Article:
It’s a towering problem, one to stump the most determined of milliners. You’ve carved almost 1,000 immense statues standing up to 10 metres (33 ft) tall. And now you want to put their hats on.
There’s just one problem. The hats, like the graven colossi themselves, are hewn out of solid rock, and weigh several tonnes a piece. How on Earth could you ever lift and fit this hulking headwear?
This ancient puzzle is just one of many posed by the strange stone legacy of Easter Island, whose unflinching moai statues maintain their silent vigil long centuries after the mysterious collapse of the Polynesian Rapa Nui society that erected them.
“Of the many questions that surround the island’s past, two tend to stand out,” explains anthropologist Carl Lipo from Binghamton University.
“How did people of the past move such massive statues, and how did they place such massive stone hats (pukao) on top of their heads?”
Researchers already solved the first part of the puzzle. For decades, archaeologists have experimented with various methods of ‘walking’ the moai – rocking replica statues from side to side along prepared paths, ever slowly inching the towering figures forward.
It’s kind of like shuffling a fridge into a new kitchen (although decidedly more epic).
But what about the world’s heaviest hats?
In a new study, Lipo and his team suggest that the cylindrical pukao – with diameters up to 2 metres (6.5 feet) and weighing 12 tonnes – may have been rolled across the island from the red scoria quarries they were cut from.
That’s how they were transported to the moai, but to lift them onto the statues’ elevated heads, props – and a little physics trickery – would be needed, with a ramp-and-ropes technique called parbuckling.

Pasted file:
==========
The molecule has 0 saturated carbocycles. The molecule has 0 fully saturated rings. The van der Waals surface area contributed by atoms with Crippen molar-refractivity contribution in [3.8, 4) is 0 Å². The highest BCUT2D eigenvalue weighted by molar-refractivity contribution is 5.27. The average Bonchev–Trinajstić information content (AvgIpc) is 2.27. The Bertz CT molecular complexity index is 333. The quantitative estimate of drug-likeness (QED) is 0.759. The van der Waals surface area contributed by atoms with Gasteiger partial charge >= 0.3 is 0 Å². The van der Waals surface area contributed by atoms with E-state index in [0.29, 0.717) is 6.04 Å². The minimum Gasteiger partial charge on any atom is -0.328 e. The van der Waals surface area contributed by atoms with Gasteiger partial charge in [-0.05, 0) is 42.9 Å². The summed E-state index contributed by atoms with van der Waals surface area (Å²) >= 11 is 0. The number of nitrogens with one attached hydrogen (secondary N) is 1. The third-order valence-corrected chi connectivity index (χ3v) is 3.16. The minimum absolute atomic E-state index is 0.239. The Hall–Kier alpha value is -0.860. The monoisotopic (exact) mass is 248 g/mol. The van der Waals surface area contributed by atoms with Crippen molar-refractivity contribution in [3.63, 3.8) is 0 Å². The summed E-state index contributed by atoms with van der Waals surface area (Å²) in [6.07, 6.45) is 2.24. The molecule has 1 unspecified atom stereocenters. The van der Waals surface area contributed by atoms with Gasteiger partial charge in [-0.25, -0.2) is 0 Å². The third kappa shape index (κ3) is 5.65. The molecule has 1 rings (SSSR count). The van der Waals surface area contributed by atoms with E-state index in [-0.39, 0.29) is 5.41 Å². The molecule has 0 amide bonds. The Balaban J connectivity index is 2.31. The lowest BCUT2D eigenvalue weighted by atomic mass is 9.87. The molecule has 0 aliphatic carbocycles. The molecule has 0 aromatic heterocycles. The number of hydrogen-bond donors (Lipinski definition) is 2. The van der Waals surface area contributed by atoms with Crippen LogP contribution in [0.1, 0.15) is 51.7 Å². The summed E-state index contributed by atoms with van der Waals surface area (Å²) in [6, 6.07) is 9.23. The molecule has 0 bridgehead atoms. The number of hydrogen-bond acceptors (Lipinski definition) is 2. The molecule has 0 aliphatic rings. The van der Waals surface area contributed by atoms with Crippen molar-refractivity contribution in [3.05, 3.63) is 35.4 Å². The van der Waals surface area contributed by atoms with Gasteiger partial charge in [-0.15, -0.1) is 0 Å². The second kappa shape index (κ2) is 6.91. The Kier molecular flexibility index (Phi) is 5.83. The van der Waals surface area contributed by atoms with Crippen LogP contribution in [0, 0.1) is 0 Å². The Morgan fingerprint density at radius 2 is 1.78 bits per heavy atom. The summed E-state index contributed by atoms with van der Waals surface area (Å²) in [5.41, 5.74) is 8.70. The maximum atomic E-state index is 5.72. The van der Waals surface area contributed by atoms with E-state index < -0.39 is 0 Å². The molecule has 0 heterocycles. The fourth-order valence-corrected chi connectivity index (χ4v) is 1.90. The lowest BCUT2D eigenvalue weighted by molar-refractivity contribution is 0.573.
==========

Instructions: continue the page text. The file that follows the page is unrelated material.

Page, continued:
“In parbuckling, a line would have been wrapped around the pukao cylinder, and then people would have pulled the rope from the top of the platform,” says Lipo.
“This approach minimises the effort needed to roll the [pukao] up the ramp. Like the way in which the statues were transported, parbuckling was a simple and elegant solution that required minimum resources and effort.”
The solution may seem simple in hindsight, but to show that the hypothetical rig would have been workable for Rapa Nui islanders required building detailed 3D models of 50 pukao and 13 red scoria cylinders found on the island, and calculating how the huge hats may have been pulled up the inclined ahu platforms.
“Transport equations based on Newtonian physics, human strength estimates, and estimates of moai height and pukao mass at four different ahu verify that pukao transport by rolling up a ramp is physically feasible with 15 or fewer people,” the researchers write, “even in the case of the most massive pukao (about 12 metric tonnes).”
This technique means it wouldn’t have required huge number of peoples or resources to construct and assemble the moai and pukao, which helps discredit the view that the Rapa Nui may somehow have helped destroy their own civilisation through overpopulation taxing the island’s natural resources.
“Instead, we see moai and pukao carving and their transport as vivid cultural expressions of groups in a challenging and competitive environment,” the authors write.
“Multiple lines of evidence, including the ingenious engineering to ‘walk’ statues and top them with massive stone hats, point to Rapa Nui as an odd story of success in a most unlikely place.”
And yet, for all that ingenuity and coordinated effort, most of the pukao are sadly no longer affixed to the moai heads.
Centuries of weather, erosion, and animal activity have seen the majority of these rock hats fall back to Earth, where they rest crumbled and damaged around the island surface – which is one of the reasons you rarely see this monumental headwear in photos of the iconic statues.
Something to think about next time your hat blows off on a windy day.
The findings are reported in the Journal of Archaeological Science.